The Bitcoin Cash civil war: Chain split or consensus?

10 Nov, 2018
by Will Heasman
The Bitcoin Cash civil war: Chain split or consensus?

Bitcoin Cash (BCH) is nearing a very real fork in the road. The two warring factions within the BCH development teams are no closer to a consensus that could potentially salvage a future for the cryptocurrency as we know it.

Ironically a little over a year since the chin split that granted independence from Bitcoin (BTC), BCH now faces a similar predicament and a familiar story, littered with disagreements over fundamentals and infighting between developers and mining groups. So what’s the story this time? and will it result in another chain split? 

Our tales begins back in August of this year when the lead developers of Bitcoin ABC – one of BCH’s main client software – announced the release of a network upgrade for BCH: 

There were several improvements within the proposed upgrade including:

1) “introducing A new opcode called OP_CHECKDATASIG” 

 - An operation code (surprise, surprise) which, amongst other things, would enable the use of smart contracts onto BCH enabling the creation of Dapps and other non-cash transaction services.

2) “The introduction of canonical transaction ordering”

- This would change the format in which transactions are ordered with the aim to condense the amount of information needed to communicate between nodes thus enabling fast transactions and further scalability.

BCH is scheduled to hardfork every 6 months as per its protocol, something which can often happen without a hitch - and without a chain split; with this in mind these proposals would seem fairly routine, however, the upgrades can only go smoothly if there is a clear consensus, unfortunately for bitcoin ABC developers, this was not the case… `

Cue our antagonist, Dr. Craig S. Wright. *thunder claps* 

Dr. Wright, known to some as Faketoshi - a nickname foisted upon him after he outed himself as, (you guessed it) Satoshi Nakamoto – Is a large proponent of BCH as well a the chief scientist of nChain, a prominent blockchain research firm.

Wright disagreed with the Bitcoin ABC upgrade, specifically believing BCH shouldn’t forsake the “cash” part of its name for the non-cash transactions that the reintroduction of that particular OPcode (OP_CHECKDATASIG”) would bring.

Instead, Wright (backed by Coingeek miners, currently in control of 20.14% BCH hashpower) proposed a counter upgrade known simply as Satoshis Vision (SV). SV - as the sharper ones amongst you may have guessed – alleges to be in line with the creator of Bitcoin’s original vision for BTC. SV was originally designed at the behest of mining enterprise Coingeek along with some other miners.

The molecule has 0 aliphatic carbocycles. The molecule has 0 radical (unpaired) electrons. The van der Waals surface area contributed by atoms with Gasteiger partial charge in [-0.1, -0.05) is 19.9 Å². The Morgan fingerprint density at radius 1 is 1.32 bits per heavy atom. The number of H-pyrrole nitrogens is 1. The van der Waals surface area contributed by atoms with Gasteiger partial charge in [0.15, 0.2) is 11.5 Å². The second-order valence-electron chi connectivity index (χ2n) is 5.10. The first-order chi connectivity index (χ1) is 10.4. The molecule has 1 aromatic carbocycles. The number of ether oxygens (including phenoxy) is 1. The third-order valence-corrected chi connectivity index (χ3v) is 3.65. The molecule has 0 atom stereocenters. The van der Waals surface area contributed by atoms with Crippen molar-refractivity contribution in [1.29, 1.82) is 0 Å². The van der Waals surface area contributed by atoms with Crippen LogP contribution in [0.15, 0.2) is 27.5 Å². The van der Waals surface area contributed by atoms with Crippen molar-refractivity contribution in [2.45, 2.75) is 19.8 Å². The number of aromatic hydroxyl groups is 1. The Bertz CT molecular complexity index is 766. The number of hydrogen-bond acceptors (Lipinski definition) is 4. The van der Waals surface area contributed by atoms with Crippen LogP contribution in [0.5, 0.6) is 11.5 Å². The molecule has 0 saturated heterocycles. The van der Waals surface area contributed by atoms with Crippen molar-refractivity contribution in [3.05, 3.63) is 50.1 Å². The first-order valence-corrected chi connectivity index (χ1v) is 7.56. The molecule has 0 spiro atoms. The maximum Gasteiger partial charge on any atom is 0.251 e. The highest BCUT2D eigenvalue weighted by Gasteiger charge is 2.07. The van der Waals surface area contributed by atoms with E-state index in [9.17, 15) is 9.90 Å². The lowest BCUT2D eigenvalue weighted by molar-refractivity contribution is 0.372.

SV changes to BCH include:

1) “Restoring more original Satoshi opcodes:  OP_MUL, OP_LSHIFT, OP_RSHIFT, OP_INVERT”

2) “Removing the limit of 201 opcodes per script”

- Many opcodes were created, and subsequently disabled, in the initial release of BTC, with Satoshi citing too many exploits. Interestingly the code used for Bitcoin – known as Script – was made intentionally restrictive, utilizing only a few particular opcodes which perform various functions. The intention behind this restriction was to exclude the more dangerous functions, such as the ability to loop code, something which was a key element to the infamous DAO hack on the Ethereum network. However, these opcodes were disabled with the aim to activate at a time where the kinks could be ironed out, allowing for further functionality within BTC.

3) “Raising the maximum block size to 128 MB”

- The fundamental benefits of raising the blocksize are twofold: An increase to the number of transactions per second, and - in turn - a reduction to transaction fees. However, many critics state that one key issue with the increase of blocksize lies in centralization. The argument goes that a larger blocksize will result in nodes becoming expensive to operate and thus disincentivizing smaller miners and enabling a select few with the required resources to gain control of the entire network.

However, the blocksize of BCH has been increased in the past, and was, in fact, the very catalyst for the hardfork which birthed the cryptocurrency in the first place.

So, there's Wright's side of the coin, but what good would an antagonist be without an opponent to antagonize? …

The ABC proposals are firmly approved by Jihan Wu co-founder of mining firm Bitmain and operator of two large BCH mining pools, Antpool and, sharing cumulative control of 10.42% of the total network hashrate.

Wu made his feeling particularly clear in a leaked private message, calling Wright, a “fake Satoshi” and fervently disagreeing with SV proposals:

to which Wright responded, in the mature and reasonable way you’d expect from a grown man:

Ultimately the decision between the proposals will come down to a majority vote, with miners hashrate acting as their voting privilege. Judging by the latest figures between Coingeek and Bitmain things look to be in favor of Coingeek - and thus Wright and BTCSV.

Still, one mustn’t undermine (pun intended) the power of smaller pools in their ability to sway the vote. If ViaBTC,, and were to vote in favor of BitcoinABC it could outweigh SV proponents Coingeek and SVPool.

These figures, however, are in stark contrast to the pre-fork trading results from Poloniex, which shows huge user support for BitcoinABC showing it to be currently trading at $469 with BitcoinSV at a comparatively smaller $69:



Will there be a happy ending to this story? Only time will tell. For now, all eyes are fixed on the 15th of November.

(All data correct at the time of writing.)

Read more: "Bitcoin Cash may introduce fatal errors" says crypto core developerHitBTC exchange follows Poloniex and open BCH Pre-fork trading; Binance announces support for Bitcoin Cash fork

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